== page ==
JJ Abrams directing Star Wars: The pros and cons

What the Lost and Star Trek helmer brings to the table.

Now that Disney have confirmed the sensational news that J.J. Abrams – he of ‘Lost’ and ‘Star Trek’ fame – will indeed direct ‘Star Wars: Episode VII’, the time has come to have a think about what his version of the venerable sci-fi franchise will actually look like.

Reaction in the film press has been overwhelmingly positive so far, and his hiring seems like a logical choice. No-one except Christopher ‘Batman’ Nolan has more ‘geek cred’ than Abrams. The only abuse Abrams generally gets is gentle ribbing for his love of lens flare. 

[Related story: Abrams to make another Star Trek film]
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However, a slightly less drooling perusal of his CV reveals reasons to be cheerful, but also for concern.

There’s a lot to like in J.J. Abrams’ back catalogue, but there are also some recurring trends that could scupper the most hyped sci-fi comeback in movie history. Here’s our take on what Abrams brings to the table…

The pros…

Viral marketing

Some might cheekily suggest that the build-up to an Abrams project is more entertaining than the film itself. Think of the chatter over what ‘Cloverfield’ meant (which he produced), with fake titles such as ‘Slusho’ and ‘Colossus’ leaked online. ‘Super 8’ had its own fake website that replicated a 16-bit computer and another site that invited users to piece together their ‘Super 8’ footage. ‘Lost’ even had its own alternate reality game that contained clues to the plot. In short, Abrams is a master at building excitement for his projects, and being super-secretive about actual details. If Disney let him pull off the same trick for ‘Star Wars’, imagine how excited you’ll be by the time the film comes out.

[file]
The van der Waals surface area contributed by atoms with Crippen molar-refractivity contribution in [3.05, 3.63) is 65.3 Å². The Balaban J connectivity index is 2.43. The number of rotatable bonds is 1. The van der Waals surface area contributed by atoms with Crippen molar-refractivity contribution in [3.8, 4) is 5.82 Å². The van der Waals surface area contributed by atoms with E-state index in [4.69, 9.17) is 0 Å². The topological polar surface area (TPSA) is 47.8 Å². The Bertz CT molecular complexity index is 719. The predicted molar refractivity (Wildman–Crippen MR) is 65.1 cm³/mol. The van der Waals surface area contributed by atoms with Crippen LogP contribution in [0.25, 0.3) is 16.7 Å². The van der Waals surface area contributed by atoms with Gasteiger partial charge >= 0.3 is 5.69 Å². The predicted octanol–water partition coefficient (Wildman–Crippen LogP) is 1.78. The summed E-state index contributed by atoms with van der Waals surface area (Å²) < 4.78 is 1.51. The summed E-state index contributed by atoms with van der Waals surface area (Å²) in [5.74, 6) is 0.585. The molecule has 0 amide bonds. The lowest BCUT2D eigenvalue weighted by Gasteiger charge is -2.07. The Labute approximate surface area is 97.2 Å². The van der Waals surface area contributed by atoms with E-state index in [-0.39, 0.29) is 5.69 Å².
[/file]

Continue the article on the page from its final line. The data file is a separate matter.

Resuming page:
Hot stuff... Abrams' 'Trek' was young and sexy (Credit: Paramount)

Bringing sexy back

Abrams made ‘Star Trek’, the geekiest sci-fi franchise there is, sexy again. He recruited a hot young cast (Chris Pine, Zachary Quinto, Zoe Saldana), made Spock and Uhura shack up, and paid homage to Shatner’s fondness for intergalactic romance with a scene showing Pine’s Kirk in bed with a bright green lover.  The original ‘Star Wars’ trilogy had its own sex appeal of course in the shape of Carrie Fisher (and a certain metallic garment), but the prequels were sorely lacking in this regard.

Heart and soul

Speaking of prequels, most would agree ‘Star Wars’ 1-3 existed in an emotionless vacuum - as anyone who watched Hayden Christensen try and romance Natalie Portman will testify. Abrams’ track record however for adding some heart to his sci-fi productions is first rate - from the touching stuff about Joe’s dead mother in ‘Super 8’, to Rob and Beth’s doomed affair in ‘Cloverfield’ and the romance and indeed bromance in ‘Trek’. Like his idol Spielberg, Abrams’ super productions have some soul.

…and the cons

Bad endings

J.J.’s films and shows usually get great reviews, but the same can’t be said for how they end. The ‘Super 8’ finale polarized critics - many were left cold, others felt it was derivative.  That was nothing compared to the fan fury generated by the flash-sideways-heavy conclusion to ‘Lost’ though (which he co-produced). Abrams said: “I had people praising ‘Lost’ to death, and now they say: ‘I’m so pissed at you for the end of ‘Lost’!” J.J.’s a master at setting up great concepts, but perhaps less assured at satisfactorily resolving them.

Damp squib... 'Lost' ending infuriated many fans (ABC)

Weak villains

Eric Bana’s Nero in ‘Star Trek’ was one of the film’s few weak spots - as producer Bryan Burk admitted. It’s surely why they’ve hired Benedict Cumberbatch as a beefed-up bad guy for the sequel. Some critics also found the monsters in ‘Super 8’ and ‘Cloverfield’ underwhelming - especially when they were finally revealed. Even Philip Seymour Hoffman, fresh from winning an Oscar, attracted mixed notices for his no-thrills villain in ‘Mission: Impossible III’. For a director who needs to find a successor to Darth Vader, Abrams has his work cut out.

Star Trek

Finally, it’s certainly bizarre that Abrams, if the latest reports are to be believed, will carry on making the ‘Trek’ franchise while working on ‘Star Wars’. The man must never sleep. How will shepherding sci-fi’s two big beasts affect the quality of both? Will ideas from one bleed into the other? Will they feel samey? Making ‘Star Wars’ feel different to ‘Trek’ and consistent with the Lucas originals will be a huge challenge for Abrams. We hope he pulls it off…